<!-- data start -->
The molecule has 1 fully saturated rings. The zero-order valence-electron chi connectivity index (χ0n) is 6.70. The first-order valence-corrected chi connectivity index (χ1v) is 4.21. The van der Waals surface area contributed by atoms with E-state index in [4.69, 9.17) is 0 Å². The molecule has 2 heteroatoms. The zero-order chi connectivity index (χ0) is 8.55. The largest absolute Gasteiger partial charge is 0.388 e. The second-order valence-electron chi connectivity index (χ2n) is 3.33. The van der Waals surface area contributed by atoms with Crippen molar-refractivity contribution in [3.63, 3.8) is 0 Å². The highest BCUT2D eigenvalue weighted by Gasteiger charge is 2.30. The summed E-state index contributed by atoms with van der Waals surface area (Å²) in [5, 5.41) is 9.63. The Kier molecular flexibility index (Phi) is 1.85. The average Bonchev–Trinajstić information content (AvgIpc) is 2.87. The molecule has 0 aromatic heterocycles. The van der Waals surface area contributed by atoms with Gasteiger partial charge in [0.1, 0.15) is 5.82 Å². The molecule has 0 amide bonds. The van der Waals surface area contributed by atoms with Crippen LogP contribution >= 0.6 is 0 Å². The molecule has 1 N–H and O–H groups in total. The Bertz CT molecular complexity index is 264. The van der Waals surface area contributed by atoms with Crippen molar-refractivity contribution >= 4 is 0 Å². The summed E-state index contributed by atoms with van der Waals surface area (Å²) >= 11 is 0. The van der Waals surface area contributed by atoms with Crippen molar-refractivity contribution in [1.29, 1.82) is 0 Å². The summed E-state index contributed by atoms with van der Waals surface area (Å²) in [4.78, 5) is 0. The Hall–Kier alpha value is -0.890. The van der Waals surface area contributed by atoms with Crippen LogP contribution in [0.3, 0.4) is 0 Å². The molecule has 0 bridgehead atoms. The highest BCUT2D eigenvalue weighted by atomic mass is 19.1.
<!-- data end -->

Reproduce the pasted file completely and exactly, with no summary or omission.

The molecule has 1 fully saturated rings. The zero-order valence-electron chi connectivity index (χ0n) is 6.70. The first-order valence-corrected chi connectivity index (χ1v) is 4.21. The van der Waals surface area contributed by atoms with E-state index in [4.69, 9.17) is 0 Å². The molecule has 2 heteroatoms. The zero-order chi connectivity index (χ0) is 8.55. The largest absolute Gasteiger partial charge is 0.388 e. The second-order valence-electron chi connectivity index (χ2n) is 3.33. The van der Waals surface area contributed by atoms with Crippen molar-refractivity contribution in [3.63, 3.8) is 0 Å². The highest BCUT2D eigenvalue weighted by Gasteiger charge is 2.30. The summed E-state index contributed by atoms with van der Waals surface area (Å²) in [5, 5.41) is 9.63. The Kier molecular flexibility index (Phi) is 1.85. The average Bonchev–Trinajstić information content (AvgIpc) is 2.87. The molecule has 0 aromatic heterocycles. The van der Waals surface area contributed by atoms with Gasteiger partial charge in [0.1, 0.15) is 5.82 Å². The molecule has 0 amide bonds. The van der Waals surface area contributed by atoms with Crippen LogP contribution >= 0.6 is 0 Å². The molecule has 1 N–H and O–H groups in total. The Bertz CT molecular complexity index is 264. The van der Waals surface area contributed by atoms with Crippen molar-refractivity contribution >= 4 is 0 Å². The summed E-state index contributed by atoms with van der Waals surface area (Å²) >= 11 is 0. The van der Waals surface area contributed by atoms with Crippen molar-refractivity contribution in [1.29, 1.82) is 0 Å². The summed E-state index contributed by atoms with van der Waals surface area (Å²) in [4.78, 5) is 0. The Hall–Kier alpha value is -0.890. The van der Waals surface area contributed by atoms with Crippen LogP contribution in [0.3, 0.4) is 0 Å². The molecule has 0 bridgehead atoms. The highest BCUT2D eigenvalue weighted by atomic mass is 19.1.